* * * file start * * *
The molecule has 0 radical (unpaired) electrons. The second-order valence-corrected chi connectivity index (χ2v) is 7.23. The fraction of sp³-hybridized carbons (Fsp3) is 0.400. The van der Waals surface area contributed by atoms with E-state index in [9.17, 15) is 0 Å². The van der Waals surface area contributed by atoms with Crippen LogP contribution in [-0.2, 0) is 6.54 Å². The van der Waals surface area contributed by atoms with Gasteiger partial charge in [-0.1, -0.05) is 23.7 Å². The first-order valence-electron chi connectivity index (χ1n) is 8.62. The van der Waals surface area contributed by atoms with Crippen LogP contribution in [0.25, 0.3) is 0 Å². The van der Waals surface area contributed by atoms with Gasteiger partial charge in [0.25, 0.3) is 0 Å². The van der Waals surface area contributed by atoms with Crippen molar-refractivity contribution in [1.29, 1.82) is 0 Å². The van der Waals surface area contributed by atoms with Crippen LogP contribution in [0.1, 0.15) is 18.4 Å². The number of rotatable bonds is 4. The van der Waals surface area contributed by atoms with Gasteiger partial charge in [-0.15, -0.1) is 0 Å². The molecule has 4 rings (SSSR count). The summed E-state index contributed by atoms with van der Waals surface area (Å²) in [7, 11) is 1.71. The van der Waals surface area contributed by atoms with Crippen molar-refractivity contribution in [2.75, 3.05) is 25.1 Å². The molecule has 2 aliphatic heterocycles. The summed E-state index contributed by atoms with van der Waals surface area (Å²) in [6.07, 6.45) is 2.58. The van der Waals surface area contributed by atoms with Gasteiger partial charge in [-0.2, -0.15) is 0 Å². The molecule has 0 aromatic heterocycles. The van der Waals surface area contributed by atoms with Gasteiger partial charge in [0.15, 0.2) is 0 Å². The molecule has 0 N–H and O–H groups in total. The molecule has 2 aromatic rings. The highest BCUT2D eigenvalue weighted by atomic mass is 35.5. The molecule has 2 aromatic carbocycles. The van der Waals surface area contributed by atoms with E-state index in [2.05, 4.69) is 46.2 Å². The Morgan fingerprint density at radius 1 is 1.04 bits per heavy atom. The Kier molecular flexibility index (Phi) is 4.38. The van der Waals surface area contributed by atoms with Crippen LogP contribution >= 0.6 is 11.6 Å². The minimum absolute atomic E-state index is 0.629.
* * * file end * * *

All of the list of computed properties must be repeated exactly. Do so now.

The molecule has 0 radical (unpaired) electrons. The second-order valence-corrected chi connectivity index (χ2v) is 7.23. The fraction of sp³-hybridized carbons (Fsp3) is 0.400. The van der Waals surface area contributed by atoms with E-state index in [9.17, 15) is 0 Å². The van der Waals surface area contributed by atoms with Crippen LogP contribution in [-0.2, 0) is 6.54 Å². The van der Waals surface area contributed by atoms with Gasteiger partial charge in [-0.1, -0.05) is 23.7 Å². The first-order valence-electron chi connectivity index (χ1n) is 8.62. The van der Waals surface area contributed by atoms with Crippen LogP contribution in [0.25, 0.3) is 0 Å². The van der Waals surface area contributed by atoms with Gasteiger partial charge in [0.25, 0.3) is 0 Å². The van der Waals surface area contributed by atoms with Crippen molar-refractivity contribution in [1.29, 1.82) is 0 Å². The van der Waals surface area contributed by atoms with Crippen LogP contribution in [0.1, 0.15) is 18.4 Å². The number of rotatable bonds is 4. The van der Waals surface area contributed by atoms with Gasteiger partial charge in [-0.15, -0.1) is 0 Å². The molecule has 4 rings (SSSR count). The summed E-state index contributed by atoms with van der Waals surface area (Å²) in [7, 11) is 1.71. The van der Waals surface area contributed by atoms with Crippen molar-refractivity contribution in [2.75, 3.05) is 25.1 Å². The molecule has 2 aliphatic heterocycles. The summed E-state index contributed by atoms with van der Waals surface area (Å²) in [6.07, 6.45) is 2.58. The van der Waals surface area contributed by atoms with Gasteiger partial charge in [-0.2, -0.15) is 0 Å². The molecule has 0 aromatic heterocycles. The van der Waals surface area contributed by atoms with Gasteiger partial charge in [0.15, 0.2) is 0 Å². The molecule has 0 N–H and O–H groups in total. The molecule has 2 aromatic rings. The highest BCUT2D eigenvalue weighted by atomic mass is 35.5. The molecule has 2 aromatic carbocycles. The van der Waals surface area contributed by atoms with E-state index in [2.05, 4.69) is 46.2 Å². The Morgan fingerprint density at radius 1 is 1.04 bits per heavy atom. The Kier molecular flexibility index (Phi) is 4.38. The van der Waals surface area contributed by atoms with Crippen LogP contribution >= 0.6 is 11.6 Å². The minimum absolute atomic E-state index is 0.629.